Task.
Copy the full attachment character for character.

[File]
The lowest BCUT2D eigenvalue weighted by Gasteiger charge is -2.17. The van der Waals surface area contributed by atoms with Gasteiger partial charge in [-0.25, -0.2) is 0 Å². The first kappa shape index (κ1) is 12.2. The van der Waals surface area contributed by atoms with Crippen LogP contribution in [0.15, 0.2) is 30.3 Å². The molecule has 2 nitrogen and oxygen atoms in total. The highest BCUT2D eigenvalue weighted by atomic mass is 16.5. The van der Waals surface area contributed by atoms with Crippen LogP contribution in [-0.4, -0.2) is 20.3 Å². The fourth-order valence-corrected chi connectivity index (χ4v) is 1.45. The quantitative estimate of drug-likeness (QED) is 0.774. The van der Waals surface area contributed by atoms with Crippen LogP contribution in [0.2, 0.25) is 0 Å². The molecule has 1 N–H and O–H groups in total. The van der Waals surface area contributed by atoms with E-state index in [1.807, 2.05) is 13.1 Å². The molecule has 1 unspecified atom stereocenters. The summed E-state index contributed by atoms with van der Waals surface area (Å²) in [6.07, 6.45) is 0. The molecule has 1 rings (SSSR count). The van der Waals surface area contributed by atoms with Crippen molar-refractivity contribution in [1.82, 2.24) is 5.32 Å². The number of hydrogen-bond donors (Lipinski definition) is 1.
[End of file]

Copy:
The lowest BCUT2D eigenvalue weighted by Gasteiger charge is -2.17. The van der Waals surface area contributed by atoms with Gasteiger partial charge in [-0.25, -0.2) is 0 Å². The first kappa shape index (κ1) is 12.2. The van der Waals surface area contributed by atoms with Crippen LogP contribution in [0.15, 0.2) is 30.3 Å². The molecule has 2 nitrogen and oxygen atoms in total. The highest BCUT2D eigenvalue weighted by atomic mass is 16.5. The van der Waals surface area contributed by atoms with Crippen LogP contribution in [-0.4, -0.2) is 20.3 Å². The fourth-order valence-corrected chi connectivity index (χ4v) is 1.45. The quantitative estimate of drug-likeness (QED) is 0.774. The van der Waals surface area contributed by atoms with Crippen LogP contribution in [0.2, 0.25) is 0 Å². The molecule has 1 N–H and O–H groups in total. The van der Waals surface area contributed by atoms with E-state index in [1.807, 2.05) is 13.1 Å². The molecule has 1 unspecified atom stereocenters. The summed E-state index contributed by atoms with van der Waals surface area (Å²) in [6.07, 6.45) is 0. The molecule has 1 rings (SSSR count). The van der Waals surface area contributed by atoms with Crippen molar-refractivity contribution in [1.82, 2.24) is 5.32 Å². The number of hydrogen-bond donors (Lipinski definition) is 1.